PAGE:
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2.15 Children from abroad

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Practitioners should never lose sight of the fact that children and young people from abroad are children first, which may be forgotten in the face of legal and cultural complexities. The child’s immigration status should not affect the quality of care, support and services that are provided as a result of the assessment.


This procedure is focussed on children arriving into the UK:

  • In the care of adults who, whilst they may be their carers, have no parental responsibility for them
  • In the care of adults who have no documents to demonstrate a relationship with the child
  • alone
  • In the care of agents.

Evidence shows that unaccompanied children, or those accompanied by someone who is not their parent, are particularly vulnerable. The children and many of their carers will need assistance to ensure that the child receives adequate care and accesses health and education services. These children should be assessed as a matter of urgency. It must be recognised that these children/young people may be very geographically mobile and as a result their vulnerabilities will be greater.

Immigration legislation impacts significantly on work to safeguard and promote the welfare of children and young people from abroad. It is important to note that regulations and legislation in this area of work are complex and subject to constant change through legal challenge. This guidance, therefore, intends only to reflect broadly the additional issues faced by families operating within the context of immigration law. All practitioners need to be aware of this context to their contact with such families. Legal advice about individual cases will usually be required by children's social care.

A small number of children may be exposed to the additional risk of commercial, sexual or domestic exploitation. See also Child Sexual Exploitation procedure and Trafficked Children procedure.

Whenever any professional becomes aware of a child who they believe has recently moved into this country the following basic information should be sought:

  • Confirmation of the child's identity and immigration status.
  • Confirmation of the carer's relationship with the child and immigration status.
  • Confirmation of the child's health and education arrangements in this country.
  • Confirmation of the child's health and education arrangements in the country of origin and any other country that the child has travelled through.

This should be done in a way which is as unthreatening to the child and carer as possible.

If this information indicates that the child has come from overseas and is being cared for by an unrelated adult or one whose relationship is uncertain, children's social care should be notified in order that an assessment can be undertaken.

The quality of the first contact with the child or young person and/or parents/carers is crucial to the engagement with the family and the promotion of trust, which underpins the future support, advice and services.

Children who arrive in the UK alone or who are left at a port of entry by an agent invariably have no right of entry and are unlawfully present.

They are likely to be in a position to claim asylum and this should be arranged as soon as possible if appropriate. They are the responsibility of children's social care to support until they are 18 years of age, (under section 17 or section 20 of the Children Act 1989). If they have been looked after by the local authority for 13 weeks or more, children’s social care will have continuing duties after they reach the age of 18 (under section 23C of the Children Act 1989).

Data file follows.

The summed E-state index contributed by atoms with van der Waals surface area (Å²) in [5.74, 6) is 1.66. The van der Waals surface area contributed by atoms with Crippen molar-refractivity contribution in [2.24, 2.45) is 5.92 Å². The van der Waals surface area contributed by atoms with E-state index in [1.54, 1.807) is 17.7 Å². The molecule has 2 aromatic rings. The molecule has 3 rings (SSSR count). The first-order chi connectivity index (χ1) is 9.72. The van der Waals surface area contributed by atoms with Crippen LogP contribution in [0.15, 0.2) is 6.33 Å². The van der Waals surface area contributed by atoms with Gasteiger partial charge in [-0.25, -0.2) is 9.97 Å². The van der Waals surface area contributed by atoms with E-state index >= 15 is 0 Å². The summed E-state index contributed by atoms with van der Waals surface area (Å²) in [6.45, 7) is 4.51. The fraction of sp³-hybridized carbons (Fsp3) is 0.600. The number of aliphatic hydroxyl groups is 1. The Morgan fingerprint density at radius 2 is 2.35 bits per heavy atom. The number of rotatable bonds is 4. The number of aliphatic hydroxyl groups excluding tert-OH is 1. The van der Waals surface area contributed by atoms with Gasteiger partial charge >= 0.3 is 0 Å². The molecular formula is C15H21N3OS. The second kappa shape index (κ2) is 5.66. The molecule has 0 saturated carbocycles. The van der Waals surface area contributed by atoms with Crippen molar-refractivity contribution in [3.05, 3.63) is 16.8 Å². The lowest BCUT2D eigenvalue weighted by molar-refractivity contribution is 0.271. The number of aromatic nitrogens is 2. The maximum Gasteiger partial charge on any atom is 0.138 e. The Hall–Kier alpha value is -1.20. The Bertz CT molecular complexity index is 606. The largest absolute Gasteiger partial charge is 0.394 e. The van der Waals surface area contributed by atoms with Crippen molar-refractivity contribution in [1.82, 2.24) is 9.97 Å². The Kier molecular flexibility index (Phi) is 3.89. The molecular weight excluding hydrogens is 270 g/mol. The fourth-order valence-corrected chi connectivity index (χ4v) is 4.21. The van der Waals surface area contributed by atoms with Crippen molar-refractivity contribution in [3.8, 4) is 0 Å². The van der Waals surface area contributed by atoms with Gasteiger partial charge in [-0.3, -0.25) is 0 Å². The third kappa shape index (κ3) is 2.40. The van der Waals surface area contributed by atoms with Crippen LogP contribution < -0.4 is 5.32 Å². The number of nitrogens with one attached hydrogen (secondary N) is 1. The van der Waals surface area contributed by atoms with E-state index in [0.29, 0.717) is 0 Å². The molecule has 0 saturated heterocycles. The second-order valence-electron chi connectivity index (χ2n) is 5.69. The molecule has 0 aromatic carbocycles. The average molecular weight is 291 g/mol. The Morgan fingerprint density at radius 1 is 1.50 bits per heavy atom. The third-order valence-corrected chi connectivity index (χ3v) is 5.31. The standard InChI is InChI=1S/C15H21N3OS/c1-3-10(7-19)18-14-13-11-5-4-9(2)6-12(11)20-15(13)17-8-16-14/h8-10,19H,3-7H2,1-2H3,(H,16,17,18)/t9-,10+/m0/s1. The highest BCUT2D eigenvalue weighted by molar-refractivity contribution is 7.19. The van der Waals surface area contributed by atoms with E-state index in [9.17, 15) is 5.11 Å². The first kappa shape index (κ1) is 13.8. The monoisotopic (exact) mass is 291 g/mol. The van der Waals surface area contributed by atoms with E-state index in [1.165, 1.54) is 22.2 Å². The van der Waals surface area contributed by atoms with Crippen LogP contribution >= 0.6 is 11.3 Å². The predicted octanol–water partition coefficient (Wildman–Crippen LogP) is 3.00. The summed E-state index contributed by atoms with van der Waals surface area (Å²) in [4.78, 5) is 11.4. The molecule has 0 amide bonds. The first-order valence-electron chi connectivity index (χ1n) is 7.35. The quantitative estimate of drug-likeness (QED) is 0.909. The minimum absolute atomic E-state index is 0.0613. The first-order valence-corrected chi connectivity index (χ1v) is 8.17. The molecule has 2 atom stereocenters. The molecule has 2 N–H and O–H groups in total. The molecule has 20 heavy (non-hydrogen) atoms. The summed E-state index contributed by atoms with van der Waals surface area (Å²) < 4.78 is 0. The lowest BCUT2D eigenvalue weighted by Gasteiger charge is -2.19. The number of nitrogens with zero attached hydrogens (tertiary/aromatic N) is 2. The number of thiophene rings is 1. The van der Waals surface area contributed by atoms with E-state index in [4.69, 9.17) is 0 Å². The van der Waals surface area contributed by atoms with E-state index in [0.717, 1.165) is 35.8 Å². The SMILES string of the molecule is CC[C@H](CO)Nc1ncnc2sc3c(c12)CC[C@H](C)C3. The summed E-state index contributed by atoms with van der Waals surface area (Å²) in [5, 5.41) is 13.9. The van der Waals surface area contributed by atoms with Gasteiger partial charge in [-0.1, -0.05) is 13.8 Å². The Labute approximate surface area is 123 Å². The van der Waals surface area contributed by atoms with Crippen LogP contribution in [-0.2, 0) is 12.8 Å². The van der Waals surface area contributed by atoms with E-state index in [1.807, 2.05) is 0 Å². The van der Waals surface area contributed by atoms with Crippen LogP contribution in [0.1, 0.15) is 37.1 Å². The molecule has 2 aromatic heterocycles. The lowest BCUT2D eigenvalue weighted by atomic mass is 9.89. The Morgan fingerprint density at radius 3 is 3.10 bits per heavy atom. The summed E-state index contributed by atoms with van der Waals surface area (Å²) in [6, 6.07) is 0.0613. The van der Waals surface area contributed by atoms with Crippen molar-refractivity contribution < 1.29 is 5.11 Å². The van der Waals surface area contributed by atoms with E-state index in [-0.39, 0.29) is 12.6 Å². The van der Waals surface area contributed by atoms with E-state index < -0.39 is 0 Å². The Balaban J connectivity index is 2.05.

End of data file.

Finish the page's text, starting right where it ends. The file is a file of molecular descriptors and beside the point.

Children whose parents’ whereabouts are not known or have no access to their parents for consent when making important choices about their life. However, section 3(5) of the Children Act 1989 allows that in this situation the child’s carer may “do what is reasonable in all the circumstances of the case for the purpose of safeguarding and promoting the child’s welfare”. Children who do not have someone with parental responsibility caring for them can still attend school, and schools should be pragmatic in allowing the carer to make most decisions normally made by the parent.

Such children are entitled to healthcare and have a right to be registered with a GP. If there are difficulties in accessing a GP, the local Patient’s Services should be contacted to assist.

Emergency life-saving treatment should be given if required. However, should the child need medical treatment such as surgery or invasive treatment in a non-life-threatening situation, the need for consent will become an issue and legal advice will be required.

Children who arrive in the UK with or to be with carers without parental responsibility may have leave to enter the country or visas or they may be in the UK unlawfully. When an unaccompanied child or child accompanied by someone who does not have parental responsibility comes to the attention of any practitioner a referral should be made to children’s social care. Children's social care will have responsibilities towards them if they are assessed to be in need. If that is the case support and accommodation can be provided by children's social care for the child, and may also be provided for the family, if otherwise the family would be destitute. In addition, children's social care will have responsibilities towards the child if he or she is privately fostered.

Whereas many carers are genuine and provide good care for the children/young people, in other cases children and young people will be with adults who may not be familiar to them or who present a risk. There may be a risk of exploitation.

It is essential to assess the attachment and bonding between the child or young person and the adult who is not a parent.

Wherever possible, the details of the parent are to be obtained, and, if possible, contact made with the parents in order to ascertain their account as to why the child or young person is in the care of another person. It should not be presumed that a parent who is living abroad cannot be contacted unless this has been established by actively seeking to do so.